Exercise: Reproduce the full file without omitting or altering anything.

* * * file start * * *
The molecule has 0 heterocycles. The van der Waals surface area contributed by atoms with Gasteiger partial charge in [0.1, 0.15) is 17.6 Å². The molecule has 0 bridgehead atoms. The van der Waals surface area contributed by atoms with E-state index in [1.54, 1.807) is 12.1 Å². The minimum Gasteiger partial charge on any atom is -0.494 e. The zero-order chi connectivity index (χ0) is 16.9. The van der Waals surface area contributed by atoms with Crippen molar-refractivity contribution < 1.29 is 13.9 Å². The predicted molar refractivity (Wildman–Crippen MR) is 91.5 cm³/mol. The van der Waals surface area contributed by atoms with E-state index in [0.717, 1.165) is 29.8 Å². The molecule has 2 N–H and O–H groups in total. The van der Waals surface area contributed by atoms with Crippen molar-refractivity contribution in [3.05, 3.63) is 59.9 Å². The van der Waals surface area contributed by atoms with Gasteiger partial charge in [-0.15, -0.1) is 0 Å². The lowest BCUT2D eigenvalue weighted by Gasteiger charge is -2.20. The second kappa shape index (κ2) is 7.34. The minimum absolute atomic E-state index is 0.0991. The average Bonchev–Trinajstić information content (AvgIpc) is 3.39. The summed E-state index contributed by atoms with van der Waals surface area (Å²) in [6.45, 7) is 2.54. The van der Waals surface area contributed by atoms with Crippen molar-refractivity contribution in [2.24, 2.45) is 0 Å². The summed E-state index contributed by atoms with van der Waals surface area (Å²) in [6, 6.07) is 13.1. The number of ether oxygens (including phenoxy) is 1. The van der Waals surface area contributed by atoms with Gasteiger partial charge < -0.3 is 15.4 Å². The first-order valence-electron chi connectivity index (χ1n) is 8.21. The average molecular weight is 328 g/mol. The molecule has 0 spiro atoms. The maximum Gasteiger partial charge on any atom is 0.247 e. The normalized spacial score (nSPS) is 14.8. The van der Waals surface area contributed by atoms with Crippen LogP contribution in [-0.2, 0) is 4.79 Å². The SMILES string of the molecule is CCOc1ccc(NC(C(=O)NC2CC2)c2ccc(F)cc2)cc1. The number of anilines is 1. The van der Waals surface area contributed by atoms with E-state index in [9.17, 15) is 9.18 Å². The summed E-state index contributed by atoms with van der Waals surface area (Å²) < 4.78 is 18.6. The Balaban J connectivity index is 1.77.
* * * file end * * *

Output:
The molecule has 0 heterocycles. The van der Waals surface area contributed by atoms with Gasteiger partial charge in [0.1, 0.15) is 17.6 Å². The molecule has 0 bridgehead atoms. The van der Waals surface area contributed by atoms with E-state index in [1.54, 1.807) is 12.1 Å². The minimum Gasteiger partial charge on any atom is -0.494 e. The zero-order chi connectivity index (χ0) is 16.9. The van der Waals surface area contributed by atoms with Crippen molar-refractivity contribution < 1.29 is 13.9 Å². The predicted molar refractivity (Wildman–Crippen MR) is 91.5 cm³/mol. The van der Waals surface area contributed by atoms with E-state index in [0.717, 1.165) is 29.8 Å². The molecule has 2 N–H and O–H groups in total. The van der Waals surface area contributed by atoms with Crippen molar-refractivity contribution in [3.05, 3.63) is 59.9 Å². The van der Waals surface area contributed by atoms with Gasteiger partial charge in [-0.15, -0.1) is 0 Å². The lowest BCUT2D eigenvalue weighted by Gasteiger charge is -2.20. The second kappa shape index (κ2) is 7.34. The minimum absolute atomic E-state index is 0.0991. The average Bonchev–Trinajstić information content (AvgIpc) is 3.39. The summed E-state index contributed by atoms with van der Waals surface area (Å²) in [6.45, 7) is 2.54. The van der Waals surface area contributed by atoms with Crippen molar-refractivity contribution in [2.24, 2.45) is 0 Å². The summed E-state index contributed by atoms with van der Waals surface area (Å²) in [6, 6.07) is 13.1. The number of ether oxygens (including phenoxy) is 1. The van der Waals surface area contributed by atoms with Gasteiger partial charge < -0.3 is 15.4 Å². The first-order valence-electron chi connectivity index (χ1n) is 8.21. The average molecular weight is 328 g/mol. The molecule has 0 spiro atoms. The maximum Gasteiger partial charge on any atom is 0.247 e. The normalized spacial score (nSPS) is 14.8. The van der Waals surface area contributed by atoms with Crippen LogP contribution in [-0.2, 0) is 4.79 Å². The SMILES string of the molecule is CCOc1ccc(NC(C(=O)NC2CC2)c2ccc(F)cc2)cc1. The number of anilines is 1. The van der Waals surface area contributed by atoms with E-state index in [9.17, 15) is 9.18 Å². The summed E-state index contributed by atoms with van der Waals surface area (Å²) < 4.78 is 18.6. The Balaban J connectivity index is 1.77.